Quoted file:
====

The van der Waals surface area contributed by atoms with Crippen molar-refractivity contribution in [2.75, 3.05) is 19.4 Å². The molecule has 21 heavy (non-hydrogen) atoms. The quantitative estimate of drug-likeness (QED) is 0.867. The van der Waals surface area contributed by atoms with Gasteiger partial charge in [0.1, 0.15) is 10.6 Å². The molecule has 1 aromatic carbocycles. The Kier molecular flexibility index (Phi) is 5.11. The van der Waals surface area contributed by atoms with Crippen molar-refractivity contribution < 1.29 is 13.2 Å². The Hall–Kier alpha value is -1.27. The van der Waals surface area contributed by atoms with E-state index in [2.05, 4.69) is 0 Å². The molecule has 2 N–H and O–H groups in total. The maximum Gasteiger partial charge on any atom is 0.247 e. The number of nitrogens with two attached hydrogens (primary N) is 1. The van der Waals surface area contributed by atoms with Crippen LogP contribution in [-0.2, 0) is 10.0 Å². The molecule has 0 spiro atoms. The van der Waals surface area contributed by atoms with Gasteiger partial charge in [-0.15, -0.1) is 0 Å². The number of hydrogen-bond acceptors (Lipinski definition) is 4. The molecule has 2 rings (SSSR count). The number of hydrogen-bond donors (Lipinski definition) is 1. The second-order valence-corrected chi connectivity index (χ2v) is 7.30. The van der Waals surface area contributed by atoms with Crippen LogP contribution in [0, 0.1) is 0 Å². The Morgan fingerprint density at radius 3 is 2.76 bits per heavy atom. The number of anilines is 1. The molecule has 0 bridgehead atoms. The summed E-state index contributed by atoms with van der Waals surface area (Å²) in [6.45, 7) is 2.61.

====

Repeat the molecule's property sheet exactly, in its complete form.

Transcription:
The van der Waals surface area contributed by atoms with Crippen molar-refractivity contribution in [2.75, 3.05) is 19.4 Å². The molecule has 21 heavy (non-hydrogen) atoms. The quantitative estimate of drug-likeness (QED) is 0.867. The van der Waals surface area contributed by atoms with Gasteiger partial charge in [0.1, 0.15) is 10.6 Å². The molecule has 1 aromatic carbocycles. The Kier molecular flexibility index (Phi) is 5.11. The van der Waals surface area contributed by atoms with Crippen molar-refractivity contribution < 1.29 is 13.2 Å². The Hall–Kier alpha value is -1.27. The van der Waals surface area contributed by atoms with E-state index in [2.05, 4.69) is 0 Å². The molecule has 2 N–H and O–H groups in total. The maximum Gasteiger partial charge on any atom is 0.247 e. The number of nitrogens with two attached hydrogens (primary N) is 1. The van der Waals surface area contributed by atoms with Crippen LogP contribution in [-0.2, 0) is 10.0 Å². The molecule has 0 spiro atoms. The van der Waals surface area contributed by atoms with Gasteiger partial charge in [-0.15, -0.1) is 0 Å². The number of hydrogen-bond acceptors (Lipinski definition) is 4. The molecule has 2 rings (SSSR count). The number of hydrogen-bond donors (Lipinski definition) is 1. The second-order valence-corrected chi connectivity index (χ2v) is 7.30. The van der Waals surface area contributed by atoms with Crippen LogP contribution in [0, 0.1) is 0 Å². The Morgan fingerprint density at radius 3 is 2.76 bits per heavy atom. The number of anilines is 1. The molecule has 0 bridgehead atoms. The summed E-state index contributed by atoms with van der Waals surface area (Å²) in [6.45, 7) is 2.61.